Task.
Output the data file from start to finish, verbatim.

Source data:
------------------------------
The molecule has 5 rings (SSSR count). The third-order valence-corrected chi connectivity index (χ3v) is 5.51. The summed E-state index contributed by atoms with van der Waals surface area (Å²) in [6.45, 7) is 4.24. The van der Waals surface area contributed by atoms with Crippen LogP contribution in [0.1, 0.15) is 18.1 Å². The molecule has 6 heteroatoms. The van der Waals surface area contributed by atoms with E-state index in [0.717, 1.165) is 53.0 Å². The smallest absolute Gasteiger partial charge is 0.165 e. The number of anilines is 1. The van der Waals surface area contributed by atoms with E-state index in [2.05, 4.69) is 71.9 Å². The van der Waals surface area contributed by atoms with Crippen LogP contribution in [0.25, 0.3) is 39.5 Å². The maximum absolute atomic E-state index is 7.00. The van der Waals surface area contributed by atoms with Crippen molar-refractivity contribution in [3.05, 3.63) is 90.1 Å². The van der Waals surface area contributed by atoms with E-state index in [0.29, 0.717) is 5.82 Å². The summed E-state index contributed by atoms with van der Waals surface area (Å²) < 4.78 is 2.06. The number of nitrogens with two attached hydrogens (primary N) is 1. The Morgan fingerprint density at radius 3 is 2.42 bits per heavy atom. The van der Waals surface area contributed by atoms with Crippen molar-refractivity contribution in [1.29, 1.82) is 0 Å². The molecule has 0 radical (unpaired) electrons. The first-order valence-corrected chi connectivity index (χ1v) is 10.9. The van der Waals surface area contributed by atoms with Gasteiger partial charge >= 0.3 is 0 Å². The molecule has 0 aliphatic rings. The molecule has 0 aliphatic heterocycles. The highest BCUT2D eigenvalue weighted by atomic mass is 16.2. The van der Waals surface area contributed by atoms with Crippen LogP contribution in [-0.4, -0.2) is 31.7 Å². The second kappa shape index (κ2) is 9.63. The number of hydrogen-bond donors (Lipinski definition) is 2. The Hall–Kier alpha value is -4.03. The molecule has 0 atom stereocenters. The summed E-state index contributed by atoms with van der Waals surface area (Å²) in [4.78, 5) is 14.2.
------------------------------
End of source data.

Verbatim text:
The molecule has 5 rings (SSSR count). The third-order valence-corrected chi connectivity index (χ3v) is 5.51. The summed E-state index contributed by atoms with van der Waals surface area (Å²) in [6.45, 7) is 4.24. The van der Waals surface area contributed by atoms with Crippen LogP contribution in [0.1, 0.15) is 18.1 Å². The molecule has 6 heteroatoms. The van der Waals surface area contributed by atoms with E-state index in [0.717, 1.165) is 53.0 Å². The smallest absolute Gasteiger partial charge is 0.165 e. The number of anilines is 1. The van der Waals surface area contributed by atoms with E-state index in [2.05, 4.69) is 71.9 Å². The van der Waals surface area contributed by atoms with Crippen LogP contribution in [0.25, 0.3) is 39.5 Å². The maximum absolute atomic E-state index is 7.00. The van der Waals surface area contributed by atoms with Crippen molar-refractivity contribution in [3.05, 3.63) is 90.1 Å². The van der Waals surface area contributed by atoms with E-state index in [0.29, 0.717) is 5.82 Å². The summed E-state index contributed by atoms with van der Waals surface area (Å²) < 4.78 is 2.06. The number of nitrogens with two attached hydrogens (primary N) is 1. The Morgan fingerprint density at radius 3 is 2.42 bits per heavy atom. The van der Waals surface area contributed by atoms with Crippen molar-refractivity contribution in [1.29, 1.82) is 0 Å². The molecule has 0 radical (unpaired) electrons. The first-order valence-corrected chi connectivity index (χ1v) is 10.9. The van der Waals surface area contributed by atoms with Gasteiger partial charge >= 0.3 is 0 Å². The molecule has 0 aliphatic rings. The molecule has 0 aliphatic heterocycles. The highest BCUT2D eigenvalue weighted by atomic mass is 16.2. The van der Waals surface area contributed by atoms with Crippen LogP contribution in [-0.4, -0.2) is 31.7 Å². The second kappa shape index (κ2) is 9.63. The number of hydrogen-bond donors (Lipinski definition) is 2. The Hall–Kier alpha value is -4.03. The molecule has 0 atom stereocenters. The summed E-state index contributed by atoms with van der Waals surface area (Å²) in [4.78, 5) is 14.2.